525.415 : Embedded Microprocessor Systems. Douglas Wenstrand Joseph Haber. Semester Goals. System Design : Understand the concept of embedded systems Be familiar with microprocessor architectural features and peripherals and what types of applications they can enable
In short : Be able to provide end-to-end design solutions for a task which is
appropriate for a microprocessor system
Embedded Micro Concepts and Examples
microprocessor - (Or "micro") A computer whose entire CPU is contained on one (or a small number of) integrated circuits.The important characteristics of a microprocessor are the widths of its internal and external address bus and data bus (and instruction), its clock rate and its instruction set. Processors are also often classified as either RISC or CISC.
microprocessor - (Or "micro") Any CPU that is contained on a single chip.
This little chip is the heart of a computer. Often referred to as just the "processor," the microprocessor does
all the computations like adding, subtracting, multiplying, and dividing. In PCs, the most popular
microprocessor used is the Intel Pentium chip, whereas Macintosh computers use the PowerPC chip
(developed by Motorola, IBM, and Apple).
Source : Embedded Systems Programming Magazine
Maytag “Fuzzy Logic” Washer
Kodak Digital Camera
DSP/uP Combo Chip
Denon Home Theater In a Box
Analog Devices SHARC DSP
CONTOUR Spacecraft Instrumentation
RTX2010RH Rad-Hard Processor
I-River MP3 Player / FM Tuner
The first car to use a microprocessor was the 1978 Cadillac Seville.
The chip, a modified 6802, drove the car's "Trip Computer," a flashy dashboard
bauble that displayed mileage and other trivia. (source ESP : 8/03)
BMW 7-Series : 100 microprocessors on board
Volvo S40 : 50-60
Toyota Echo : 30-40
All Numbers Estimated
Expertise with both software and hardware is needed to optimize design metrics
Not just a hardware or software expert, as is common
A designer must be comfortable with various technologies in order to choose the best for a given application and constraints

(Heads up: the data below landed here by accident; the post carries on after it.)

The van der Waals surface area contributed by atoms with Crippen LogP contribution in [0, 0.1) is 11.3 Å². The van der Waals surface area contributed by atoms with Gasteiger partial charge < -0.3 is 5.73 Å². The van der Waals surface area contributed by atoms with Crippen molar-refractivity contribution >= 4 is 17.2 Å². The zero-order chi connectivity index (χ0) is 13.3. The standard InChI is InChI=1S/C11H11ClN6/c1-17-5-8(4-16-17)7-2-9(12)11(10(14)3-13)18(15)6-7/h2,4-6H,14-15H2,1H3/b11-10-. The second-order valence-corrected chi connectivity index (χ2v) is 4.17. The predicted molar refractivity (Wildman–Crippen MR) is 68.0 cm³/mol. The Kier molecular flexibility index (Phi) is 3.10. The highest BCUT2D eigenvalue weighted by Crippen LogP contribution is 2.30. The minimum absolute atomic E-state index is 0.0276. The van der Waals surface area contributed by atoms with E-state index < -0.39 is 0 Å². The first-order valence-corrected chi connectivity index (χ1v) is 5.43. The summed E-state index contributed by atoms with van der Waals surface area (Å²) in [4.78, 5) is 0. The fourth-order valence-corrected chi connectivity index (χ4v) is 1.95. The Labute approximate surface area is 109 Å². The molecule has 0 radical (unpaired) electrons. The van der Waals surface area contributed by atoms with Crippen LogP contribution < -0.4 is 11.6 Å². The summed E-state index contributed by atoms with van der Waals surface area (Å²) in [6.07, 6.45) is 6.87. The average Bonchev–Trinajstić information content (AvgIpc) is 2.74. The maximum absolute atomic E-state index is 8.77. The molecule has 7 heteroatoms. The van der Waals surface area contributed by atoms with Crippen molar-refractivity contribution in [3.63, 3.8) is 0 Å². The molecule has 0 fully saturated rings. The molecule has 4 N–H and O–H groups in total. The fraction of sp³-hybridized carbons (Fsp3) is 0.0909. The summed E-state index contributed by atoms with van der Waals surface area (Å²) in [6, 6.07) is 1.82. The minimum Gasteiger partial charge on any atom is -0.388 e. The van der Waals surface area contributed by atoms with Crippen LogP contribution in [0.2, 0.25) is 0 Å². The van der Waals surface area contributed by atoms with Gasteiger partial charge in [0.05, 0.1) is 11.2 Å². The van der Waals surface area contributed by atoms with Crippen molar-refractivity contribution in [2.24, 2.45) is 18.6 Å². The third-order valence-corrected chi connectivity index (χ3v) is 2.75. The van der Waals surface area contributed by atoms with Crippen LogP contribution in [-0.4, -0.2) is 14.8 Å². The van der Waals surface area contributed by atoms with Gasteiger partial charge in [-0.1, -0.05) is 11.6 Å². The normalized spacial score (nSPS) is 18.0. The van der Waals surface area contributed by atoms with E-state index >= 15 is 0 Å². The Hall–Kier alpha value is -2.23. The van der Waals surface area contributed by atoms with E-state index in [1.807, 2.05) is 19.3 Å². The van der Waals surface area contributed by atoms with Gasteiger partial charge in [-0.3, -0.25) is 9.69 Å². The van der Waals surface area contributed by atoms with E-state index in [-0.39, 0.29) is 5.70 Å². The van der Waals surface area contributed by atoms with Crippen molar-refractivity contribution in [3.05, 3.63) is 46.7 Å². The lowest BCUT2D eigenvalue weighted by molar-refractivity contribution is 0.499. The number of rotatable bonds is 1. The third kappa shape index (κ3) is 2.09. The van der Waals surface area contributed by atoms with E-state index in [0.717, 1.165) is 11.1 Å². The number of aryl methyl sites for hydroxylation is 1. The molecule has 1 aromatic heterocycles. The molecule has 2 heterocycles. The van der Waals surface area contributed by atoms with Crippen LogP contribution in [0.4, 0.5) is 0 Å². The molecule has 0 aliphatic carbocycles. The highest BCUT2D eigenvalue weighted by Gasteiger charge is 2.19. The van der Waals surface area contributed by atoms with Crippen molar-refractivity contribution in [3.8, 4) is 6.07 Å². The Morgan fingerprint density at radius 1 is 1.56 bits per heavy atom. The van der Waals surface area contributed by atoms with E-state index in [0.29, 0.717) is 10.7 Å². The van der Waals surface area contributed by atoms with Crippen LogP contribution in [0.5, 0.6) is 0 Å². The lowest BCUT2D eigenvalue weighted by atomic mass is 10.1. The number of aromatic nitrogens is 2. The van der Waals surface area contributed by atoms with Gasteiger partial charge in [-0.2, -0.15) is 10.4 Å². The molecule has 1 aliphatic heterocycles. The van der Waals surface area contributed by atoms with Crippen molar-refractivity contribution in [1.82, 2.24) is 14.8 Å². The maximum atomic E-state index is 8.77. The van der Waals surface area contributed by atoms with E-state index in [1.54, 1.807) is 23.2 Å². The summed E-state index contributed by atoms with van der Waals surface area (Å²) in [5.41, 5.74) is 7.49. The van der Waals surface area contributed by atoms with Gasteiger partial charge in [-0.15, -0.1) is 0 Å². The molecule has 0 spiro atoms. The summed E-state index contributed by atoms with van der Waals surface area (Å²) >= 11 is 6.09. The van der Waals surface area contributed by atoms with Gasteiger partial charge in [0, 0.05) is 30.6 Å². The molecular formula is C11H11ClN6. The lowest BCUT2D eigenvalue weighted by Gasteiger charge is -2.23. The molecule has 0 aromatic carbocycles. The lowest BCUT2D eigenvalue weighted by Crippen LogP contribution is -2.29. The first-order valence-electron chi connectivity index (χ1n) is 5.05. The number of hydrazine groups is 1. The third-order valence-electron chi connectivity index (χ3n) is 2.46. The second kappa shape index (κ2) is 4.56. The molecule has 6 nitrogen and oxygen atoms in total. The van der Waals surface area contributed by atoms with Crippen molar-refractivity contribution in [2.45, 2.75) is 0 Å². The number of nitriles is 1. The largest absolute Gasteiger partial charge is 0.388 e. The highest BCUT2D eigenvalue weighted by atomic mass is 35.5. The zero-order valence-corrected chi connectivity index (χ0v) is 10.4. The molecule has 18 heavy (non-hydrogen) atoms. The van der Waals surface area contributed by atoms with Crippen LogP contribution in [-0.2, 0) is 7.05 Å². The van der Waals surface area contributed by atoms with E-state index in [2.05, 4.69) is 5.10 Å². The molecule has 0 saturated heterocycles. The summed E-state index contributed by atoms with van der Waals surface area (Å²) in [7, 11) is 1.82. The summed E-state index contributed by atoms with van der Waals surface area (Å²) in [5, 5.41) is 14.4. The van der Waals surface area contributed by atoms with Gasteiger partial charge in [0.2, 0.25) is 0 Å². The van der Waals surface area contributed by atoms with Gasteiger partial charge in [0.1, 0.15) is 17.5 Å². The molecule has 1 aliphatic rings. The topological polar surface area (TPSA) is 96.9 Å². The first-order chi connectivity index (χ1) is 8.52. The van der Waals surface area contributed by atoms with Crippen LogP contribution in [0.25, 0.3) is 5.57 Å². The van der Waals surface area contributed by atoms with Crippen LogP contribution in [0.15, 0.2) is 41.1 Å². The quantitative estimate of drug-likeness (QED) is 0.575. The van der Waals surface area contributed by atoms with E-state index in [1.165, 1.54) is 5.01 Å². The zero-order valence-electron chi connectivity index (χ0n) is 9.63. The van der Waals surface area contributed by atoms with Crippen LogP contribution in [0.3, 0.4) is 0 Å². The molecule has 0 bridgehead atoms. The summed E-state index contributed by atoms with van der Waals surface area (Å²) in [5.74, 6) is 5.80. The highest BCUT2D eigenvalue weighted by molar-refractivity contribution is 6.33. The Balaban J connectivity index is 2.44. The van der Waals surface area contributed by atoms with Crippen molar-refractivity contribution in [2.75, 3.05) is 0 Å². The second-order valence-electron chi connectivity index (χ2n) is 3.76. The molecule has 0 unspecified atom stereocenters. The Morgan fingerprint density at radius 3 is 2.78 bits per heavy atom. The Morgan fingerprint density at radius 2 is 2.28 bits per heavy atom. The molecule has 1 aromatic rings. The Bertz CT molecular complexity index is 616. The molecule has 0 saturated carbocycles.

Digital camera chip
ISA bus interface
LCD ctrlDesign metric competition -- improving one may worsen others
Time required to develop a product to the point it can be sold to customers
Period during which the product would have highest sales
Average time-to-market constraint is about 8 months
Delays can be costly
Time (months)Time-to-market: a demanding design metric
Simplified revenue model sold to customers
Product life = 2W, peak at W
Time of market entry defines a triangle, representing market penetration
Triangle area equals revenue
The difference between the on-time and delayed triangle areas
Peak revenue from delayed entry
TimeLosses due to delayed market entry
Area = 1/2 * base * height sold to customers
On-time = 1/2 * 2W * W
Delayed = 1/2 * (W-D+W)*(W-D)
Percentage revenue loss = (D(3W-D)/2W2)*100%
Try some examples
Peak revenue from delayed entry
TimeLosses due to delayed market entry (cont.)
Costs: sold to customers
Unit cost: the monetary cost of manufacturing each copy of the system, excluding NRE cost
NRE cost (Non-Recurring Engineering cost): The one-time monetary cost of designing the system
total cost = NRE cost + unit cost * # of units
per-product cost = total cost / # of units
= (NRE cost / # of units) + unit cost
Amortizing NRE cost over the units results in an additional $200 per unitNRE and unit cost metrics